Tulku is a group with constantly shifting membership gathered around multitalented musician and producer Jim Wilson. Wilson has worked with many of the most important figures in contemporary Native American music — Robbie Robertson, the Little Wolf Band, Walela, Joanne Shenandoah, Primeaux and Mike.
Wilson’s work has centered on intriguing cross-cultural musical collaborations — with Russian psychiatrist Olga Kharitidi on Siberian shamanism, with Consuelo Luz on ancient Sephardic prayers and traditional love songs in Ladino, with James Twyman on peace prayers from world religious traditions. He has worked musically with spoken word material from Timothy Leary, Alan Ginsberg, and Timothy Wyllie.
Tulku has been part of this same collaborative process, mixing techno-beat, trance-ambient, and global musical traditions and voices. The first album, Trancendence, featured guest artists Jai Uttal, Geoffrey Gordon, and Krishna Das. Three years later, Season of Souls included performances by Krishna Das, Primeaux and Mike, Mamek Khadem, and Steve Snow. Most recently, A Universe to Come brought back original members Jai Uttal and Geoffrey Gordon, along with Consuelo Luz, Gina Sala, Sita Jamieson, and — note the detail of a Pablo Amaringo painting on the album cover — Shipibo shaman Benjamin Mahua.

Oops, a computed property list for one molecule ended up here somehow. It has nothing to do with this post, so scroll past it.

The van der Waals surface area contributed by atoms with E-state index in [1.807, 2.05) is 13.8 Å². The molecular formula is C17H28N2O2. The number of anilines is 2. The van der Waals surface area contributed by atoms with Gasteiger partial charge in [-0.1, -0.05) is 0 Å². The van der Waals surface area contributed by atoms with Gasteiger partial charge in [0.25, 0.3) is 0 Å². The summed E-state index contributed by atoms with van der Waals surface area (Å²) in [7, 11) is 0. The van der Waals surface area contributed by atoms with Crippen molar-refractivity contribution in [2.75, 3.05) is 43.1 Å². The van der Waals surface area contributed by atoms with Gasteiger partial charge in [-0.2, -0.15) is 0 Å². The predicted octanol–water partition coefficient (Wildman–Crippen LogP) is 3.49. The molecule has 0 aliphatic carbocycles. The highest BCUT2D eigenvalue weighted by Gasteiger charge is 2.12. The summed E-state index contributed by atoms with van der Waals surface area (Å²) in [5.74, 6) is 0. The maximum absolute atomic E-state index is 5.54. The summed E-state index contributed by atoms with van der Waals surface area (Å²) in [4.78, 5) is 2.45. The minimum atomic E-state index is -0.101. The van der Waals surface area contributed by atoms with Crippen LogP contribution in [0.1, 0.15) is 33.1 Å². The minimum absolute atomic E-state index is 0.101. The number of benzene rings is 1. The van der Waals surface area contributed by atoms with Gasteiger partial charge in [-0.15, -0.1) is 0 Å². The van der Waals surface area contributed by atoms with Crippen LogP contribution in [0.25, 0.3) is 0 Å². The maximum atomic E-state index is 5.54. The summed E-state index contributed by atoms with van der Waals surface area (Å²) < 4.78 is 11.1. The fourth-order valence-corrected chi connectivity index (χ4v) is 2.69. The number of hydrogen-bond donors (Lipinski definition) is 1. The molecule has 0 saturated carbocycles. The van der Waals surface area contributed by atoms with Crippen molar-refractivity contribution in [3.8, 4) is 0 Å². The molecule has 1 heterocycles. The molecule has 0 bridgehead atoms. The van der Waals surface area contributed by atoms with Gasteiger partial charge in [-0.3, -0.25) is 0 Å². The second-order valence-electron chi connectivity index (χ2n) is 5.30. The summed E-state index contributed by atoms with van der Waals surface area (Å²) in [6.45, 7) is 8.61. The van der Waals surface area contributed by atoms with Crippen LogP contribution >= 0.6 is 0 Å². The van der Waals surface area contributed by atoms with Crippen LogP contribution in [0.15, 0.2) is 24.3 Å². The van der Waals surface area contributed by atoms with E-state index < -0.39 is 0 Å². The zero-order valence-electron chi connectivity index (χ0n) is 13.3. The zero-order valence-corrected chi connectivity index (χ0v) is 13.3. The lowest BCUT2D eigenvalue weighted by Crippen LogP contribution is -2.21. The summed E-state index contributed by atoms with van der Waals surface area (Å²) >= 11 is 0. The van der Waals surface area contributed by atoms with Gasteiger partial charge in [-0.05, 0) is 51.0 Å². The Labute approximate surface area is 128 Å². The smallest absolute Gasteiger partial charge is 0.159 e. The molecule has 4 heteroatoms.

A brief excerpt of Mahua singing an unaccompanied icaro is found on the album Para Cantarle al Río by Correo Aéreo, a duo consisting of Abel Rocha and Madeleine Sosin, who sing traditional music of Venezuela, Mexico, Argentina, and Peru. The album is the sound track for a film on the Shipibo, apparently commissioned by the Seattle International Childrens Festival. I do not know what ever happened to this film; does anyone have any information?
Here is don Benjamin solo:
And here is don Benjamin’s singing as adapted by Tulku:
Also, Tulku has produced the following video for the same version of don Benjamin’s icaro: